GEP Design The execution time of a Hadoop job can be expressed using 1 where represent the Hadoop configuration parameters. In this research, we consider 9 core Hadoop parameters and based on the data types of these Hadoop configuration parameters, the functions shown in Table 2 can be applied in the GEP method. A correlation of the Hadoop parameters can be represented by a combination of the functions. Figure 1 shows an example of mining a correlation of 2 parameters and which is conducted in the following steps in the proposed GEP method: i Based on the data types of and , find a function, which has the same input data type as either or and has 2 input parameters.

In this case, the Plus function is selected. Table 2: Mathematic functions used in GEP.

Figure 1: An example of parameter correlation mining. Similarly, a correlation of can be mined using the GEP method. The chromosome and expression tree structure of GEP is used to hold the parameters and functions. A combination of functions, which takes , as inputs is encoded into a linear chromosome that is maintained and developed during the evolution process. Meanwhile, the expression tree generated from the linear chromosome produces a form of based on which an estimated execution time is computed and compared with the actual execution time.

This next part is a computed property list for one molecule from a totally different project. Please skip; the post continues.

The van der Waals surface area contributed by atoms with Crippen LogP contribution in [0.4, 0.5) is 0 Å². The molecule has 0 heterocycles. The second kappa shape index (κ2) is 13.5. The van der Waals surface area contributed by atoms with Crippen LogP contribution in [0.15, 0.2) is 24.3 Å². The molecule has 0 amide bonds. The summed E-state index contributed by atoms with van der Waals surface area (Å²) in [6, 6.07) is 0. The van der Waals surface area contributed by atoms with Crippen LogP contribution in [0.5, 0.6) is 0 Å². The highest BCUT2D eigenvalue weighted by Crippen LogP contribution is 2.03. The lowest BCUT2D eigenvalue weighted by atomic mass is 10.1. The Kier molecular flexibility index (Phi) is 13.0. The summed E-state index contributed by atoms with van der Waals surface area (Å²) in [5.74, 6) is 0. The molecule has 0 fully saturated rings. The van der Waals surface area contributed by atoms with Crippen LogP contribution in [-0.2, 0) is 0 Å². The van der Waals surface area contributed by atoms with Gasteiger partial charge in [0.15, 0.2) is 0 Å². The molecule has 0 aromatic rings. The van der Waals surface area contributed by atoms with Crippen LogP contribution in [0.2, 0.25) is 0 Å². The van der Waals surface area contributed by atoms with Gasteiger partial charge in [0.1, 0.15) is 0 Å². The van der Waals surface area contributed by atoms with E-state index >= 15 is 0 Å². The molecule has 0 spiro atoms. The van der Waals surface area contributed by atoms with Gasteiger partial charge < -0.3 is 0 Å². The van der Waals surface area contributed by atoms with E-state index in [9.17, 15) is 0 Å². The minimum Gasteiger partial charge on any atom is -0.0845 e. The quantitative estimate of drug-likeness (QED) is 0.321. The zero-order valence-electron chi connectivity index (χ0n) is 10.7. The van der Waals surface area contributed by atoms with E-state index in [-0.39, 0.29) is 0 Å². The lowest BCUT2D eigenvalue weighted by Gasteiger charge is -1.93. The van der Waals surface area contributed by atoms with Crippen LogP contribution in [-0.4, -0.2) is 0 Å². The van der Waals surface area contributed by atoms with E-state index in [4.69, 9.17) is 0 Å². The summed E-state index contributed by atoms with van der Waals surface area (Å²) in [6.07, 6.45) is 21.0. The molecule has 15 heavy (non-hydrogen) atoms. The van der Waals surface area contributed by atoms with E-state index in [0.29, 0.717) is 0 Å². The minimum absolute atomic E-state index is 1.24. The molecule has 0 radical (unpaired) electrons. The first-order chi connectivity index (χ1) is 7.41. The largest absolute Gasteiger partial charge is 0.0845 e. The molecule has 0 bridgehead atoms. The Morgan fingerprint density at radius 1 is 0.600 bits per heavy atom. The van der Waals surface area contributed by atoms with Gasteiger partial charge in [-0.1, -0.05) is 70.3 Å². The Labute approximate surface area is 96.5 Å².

A final form of will be produced at the end of the evolution process whose estimated execution time is the closest to the actual execution time. In the GEP method, a chromosome can consist of one or more genes. For computational simplicity, each chromosome has only one gene in the proposed method. A gene is composed of a head and a tail. The elements of the head are selected randomly from the set of Hadoop parameters listed in Table 1 and the set of functions listed in Table 2.

Optimizing Hadoop For MapReduce - PDF Drive

However, the elements of the tail are selected only from the Hadoop parameter set. The length of a gene head is set to 20, which covers all the possible combinations of the functions.


MapReduce can take advantage of the locality of data, processing it near the place it is stored in order to minimize communication overhead. A MapReduce framework or system is usually composed of three operations or steps : Map: each worker node applies the map function to the local data, and writes the output to a temporary storage. A master node ensures that only one copy of redundant input data is processed. Shuffle: worker nodes redistribute data based on the output keys produced by the map function , such that all data belonging to one key is located on the same worker node.